As close as brothers and sisters can be, they can also be fierce rivals. It is common for sibs to be playing peacefully one moment and arguing or fighting the next. Sibs learn to interact and get along with others by first learning how to live peacefully with a brother or sister. A youngster who has sibs is taught from firsthand experience how to see another person’s point of view, how to settle disputes, how to compromise, and how to show affection and not hold a grudge.
Some situations require a parent’s intervention. You’ll know it’s time to mediate when:
1. You know the argument has gone too far when your youngster is already bawling, screaming, or throwing a fit. He can neither reason nor be reasoned with fairly in this frustrated condition.
2. You’ll easily recognize when an argument is going nowhere (e.g. “Did, too!” “Did not!” “Did, too!” “Did not!”). Don’t let it reach boiling point, and don’t bother asking who started it. Since children have short attention spans, at this point, they’ve probably even forgotten how the fight started.
3. Since they can’t express themselves clearly, children sometimes resort to hitting to release their frustration. Whether it’s a “harmless nudge” or an “innocent push,” moms and dads should intervene. Otherwise, children might conclude that physical aggression is a valid way to solve problems.
4. When the dialogue has veered from the issue and has become an exchange of cruel and disrespectful remarks (e.g. “You’re retarded!”) and maybe even bad words, it’s time to draw the line.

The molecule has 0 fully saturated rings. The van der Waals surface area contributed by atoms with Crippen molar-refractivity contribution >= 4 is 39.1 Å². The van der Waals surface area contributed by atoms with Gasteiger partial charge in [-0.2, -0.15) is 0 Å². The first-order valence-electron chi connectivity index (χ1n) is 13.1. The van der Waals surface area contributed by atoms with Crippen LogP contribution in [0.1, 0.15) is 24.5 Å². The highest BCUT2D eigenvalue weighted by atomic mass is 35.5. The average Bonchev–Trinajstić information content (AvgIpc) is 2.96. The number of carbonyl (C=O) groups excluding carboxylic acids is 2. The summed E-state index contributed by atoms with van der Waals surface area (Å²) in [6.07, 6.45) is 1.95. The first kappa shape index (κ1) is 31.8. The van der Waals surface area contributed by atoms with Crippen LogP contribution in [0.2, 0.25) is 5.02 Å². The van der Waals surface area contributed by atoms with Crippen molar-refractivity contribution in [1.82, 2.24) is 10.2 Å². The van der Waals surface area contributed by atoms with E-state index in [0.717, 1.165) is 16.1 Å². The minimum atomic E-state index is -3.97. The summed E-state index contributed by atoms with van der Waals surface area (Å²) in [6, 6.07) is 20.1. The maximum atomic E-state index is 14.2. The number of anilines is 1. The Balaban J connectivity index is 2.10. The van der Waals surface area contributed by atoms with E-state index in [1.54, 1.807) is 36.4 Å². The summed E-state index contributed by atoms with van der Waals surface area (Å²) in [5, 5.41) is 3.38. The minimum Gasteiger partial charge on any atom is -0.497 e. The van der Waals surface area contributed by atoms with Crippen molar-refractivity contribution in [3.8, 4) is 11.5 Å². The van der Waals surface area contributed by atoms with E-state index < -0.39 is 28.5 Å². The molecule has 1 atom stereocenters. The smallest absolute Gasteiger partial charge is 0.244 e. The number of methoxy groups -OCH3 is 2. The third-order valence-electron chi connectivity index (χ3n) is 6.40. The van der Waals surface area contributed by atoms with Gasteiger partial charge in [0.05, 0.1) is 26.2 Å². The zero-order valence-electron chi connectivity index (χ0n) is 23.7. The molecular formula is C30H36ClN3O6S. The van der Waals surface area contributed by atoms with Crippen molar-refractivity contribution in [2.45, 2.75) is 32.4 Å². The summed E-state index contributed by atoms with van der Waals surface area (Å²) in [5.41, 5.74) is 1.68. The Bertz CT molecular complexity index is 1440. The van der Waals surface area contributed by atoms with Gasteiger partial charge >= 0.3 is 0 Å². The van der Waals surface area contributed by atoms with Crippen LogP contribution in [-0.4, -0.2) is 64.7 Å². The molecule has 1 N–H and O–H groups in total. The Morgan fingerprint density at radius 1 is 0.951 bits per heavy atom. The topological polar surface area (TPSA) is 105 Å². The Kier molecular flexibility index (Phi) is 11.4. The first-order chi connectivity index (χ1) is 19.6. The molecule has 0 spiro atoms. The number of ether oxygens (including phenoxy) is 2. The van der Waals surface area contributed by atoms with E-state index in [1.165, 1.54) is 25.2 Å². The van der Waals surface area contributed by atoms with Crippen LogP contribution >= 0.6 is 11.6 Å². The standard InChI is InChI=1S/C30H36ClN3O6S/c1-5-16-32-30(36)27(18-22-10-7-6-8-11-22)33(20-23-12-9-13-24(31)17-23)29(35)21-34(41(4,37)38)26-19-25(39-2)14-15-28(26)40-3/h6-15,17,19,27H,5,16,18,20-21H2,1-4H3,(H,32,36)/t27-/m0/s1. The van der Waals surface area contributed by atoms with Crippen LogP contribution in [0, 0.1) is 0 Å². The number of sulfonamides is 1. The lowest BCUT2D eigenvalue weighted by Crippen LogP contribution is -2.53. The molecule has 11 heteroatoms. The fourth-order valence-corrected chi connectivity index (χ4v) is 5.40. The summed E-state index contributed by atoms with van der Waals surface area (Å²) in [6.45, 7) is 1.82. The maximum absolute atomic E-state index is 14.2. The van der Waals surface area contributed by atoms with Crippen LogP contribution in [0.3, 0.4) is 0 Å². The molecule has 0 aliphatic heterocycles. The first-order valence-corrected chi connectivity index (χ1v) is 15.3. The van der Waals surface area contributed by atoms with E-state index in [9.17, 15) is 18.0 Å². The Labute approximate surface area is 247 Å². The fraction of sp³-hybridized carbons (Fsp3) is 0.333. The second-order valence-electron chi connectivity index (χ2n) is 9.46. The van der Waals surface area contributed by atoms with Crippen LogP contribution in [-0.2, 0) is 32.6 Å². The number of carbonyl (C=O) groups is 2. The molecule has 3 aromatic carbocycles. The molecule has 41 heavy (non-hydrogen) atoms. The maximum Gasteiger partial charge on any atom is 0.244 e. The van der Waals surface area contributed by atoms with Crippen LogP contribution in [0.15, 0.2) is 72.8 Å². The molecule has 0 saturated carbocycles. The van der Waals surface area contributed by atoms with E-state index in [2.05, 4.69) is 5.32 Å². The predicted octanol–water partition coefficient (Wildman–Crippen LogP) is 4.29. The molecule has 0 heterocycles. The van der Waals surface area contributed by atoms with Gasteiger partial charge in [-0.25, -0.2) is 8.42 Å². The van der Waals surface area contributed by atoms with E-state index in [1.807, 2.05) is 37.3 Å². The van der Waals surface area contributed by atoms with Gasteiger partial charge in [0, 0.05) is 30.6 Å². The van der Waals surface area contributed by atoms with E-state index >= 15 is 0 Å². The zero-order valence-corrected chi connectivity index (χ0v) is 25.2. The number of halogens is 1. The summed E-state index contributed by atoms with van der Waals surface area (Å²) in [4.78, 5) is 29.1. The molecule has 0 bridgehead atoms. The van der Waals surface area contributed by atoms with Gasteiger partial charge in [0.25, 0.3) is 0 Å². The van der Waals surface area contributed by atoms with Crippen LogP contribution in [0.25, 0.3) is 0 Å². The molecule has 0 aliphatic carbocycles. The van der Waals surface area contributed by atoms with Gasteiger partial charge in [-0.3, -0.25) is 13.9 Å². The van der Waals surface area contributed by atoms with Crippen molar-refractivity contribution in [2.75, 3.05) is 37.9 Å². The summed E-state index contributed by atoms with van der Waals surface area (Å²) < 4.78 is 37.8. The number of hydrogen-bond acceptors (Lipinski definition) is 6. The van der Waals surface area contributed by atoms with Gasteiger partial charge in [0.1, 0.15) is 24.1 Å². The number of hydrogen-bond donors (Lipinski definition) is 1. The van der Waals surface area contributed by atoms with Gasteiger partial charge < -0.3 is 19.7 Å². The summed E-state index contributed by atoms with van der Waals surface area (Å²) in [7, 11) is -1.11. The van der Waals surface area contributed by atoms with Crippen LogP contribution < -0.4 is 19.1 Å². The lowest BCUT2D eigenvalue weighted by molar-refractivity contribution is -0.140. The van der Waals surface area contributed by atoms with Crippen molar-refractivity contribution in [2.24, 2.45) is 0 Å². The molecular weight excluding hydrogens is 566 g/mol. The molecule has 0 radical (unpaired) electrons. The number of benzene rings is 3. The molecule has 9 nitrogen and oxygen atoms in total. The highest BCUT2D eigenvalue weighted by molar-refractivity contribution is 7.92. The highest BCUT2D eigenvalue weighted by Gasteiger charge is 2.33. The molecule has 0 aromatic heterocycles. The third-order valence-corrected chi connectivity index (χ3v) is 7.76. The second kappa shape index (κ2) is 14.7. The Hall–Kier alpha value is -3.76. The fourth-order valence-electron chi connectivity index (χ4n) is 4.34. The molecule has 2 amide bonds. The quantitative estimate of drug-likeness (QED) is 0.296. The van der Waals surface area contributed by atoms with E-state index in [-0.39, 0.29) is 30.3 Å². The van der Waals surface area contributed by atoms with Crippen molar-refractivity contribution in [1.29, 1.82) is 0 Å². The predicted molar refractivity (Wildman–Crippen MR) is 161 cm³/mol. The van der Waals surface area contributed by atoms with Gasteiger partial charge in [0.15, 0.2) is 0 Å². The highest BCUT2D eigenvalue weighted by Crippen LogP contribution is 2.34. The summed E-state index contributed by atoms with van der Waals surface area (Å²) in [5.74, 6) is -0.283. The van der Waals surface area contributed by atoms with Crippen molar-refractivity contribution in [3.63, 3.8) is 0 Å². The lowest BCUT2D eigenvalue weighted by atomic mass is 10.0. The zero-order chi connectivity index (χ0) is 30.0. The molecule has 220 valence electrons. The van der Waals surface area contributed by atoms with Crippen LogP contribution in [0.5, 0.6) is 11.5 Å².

5. If one youngster is bigger or older than the other and is getting physical, it’s time to intervene. Intervening between two siblings is one way of teaching older children to practice tolerance toward their younger siblings.
The “Kid-of-the-Week” Method for Mediating Sibling Arguments--
1. Line up your children and, one by one, take their individual pictures.
2. Make a little frame that will hold the picture and add a magnetic strip to the back so that it will stick to the refrigerator.
3. On the frame in easy-to-read letters write these words: “Kid of the Week.”
4. Put the pictures in a hat, randomly select one and slip it in the frame. This youngster will be the first Kid of the Week. Select a second one and this will be the next kid of the week. Keep doing this until you run out of kids.
5. Now the problem is solved. Whoever is Kid of the Week gets first option on whatever is up for debate. If there is ever an argument over who gets to sit where, who gets to go first, or who gets to use the TV remote, just ask the question: Who is Kid of the Week? They will know and the problem is solved.
6. If you have more than two kids the next choice goes to the next Kid of the Week and on down the line. Just make sure you keep the pictures in order and rotate them at the beginning of the week. Trust me – your children will make sure you do this.
7. You may want to do more than just settle arguments. Whoever is Kid of the Week also has additional responsibilities. For example, Kid of the Week has to empty the garbage cans, help clean up the kitchen, and be the first to carry out other chores when needed. Use Kid of the Week to teach that “with privileges come responsibilities.”
8. Implement Kid of the Week and have fun with it. It's a great teaching tool and it settles a multitude of arguments. The only other thing you will need to do is figure out a way to keep them from gloating: "Ha, ha, I'm kid of the week!"
It may be impossible for moms and dads to be around all the time to mediate, but proper conflict resolution needs to be modeled as much as possible. This means that in the end, all parties involved must be willing to compromise and to give in to the other’s needs and wants.
Discipline for Defiant Teens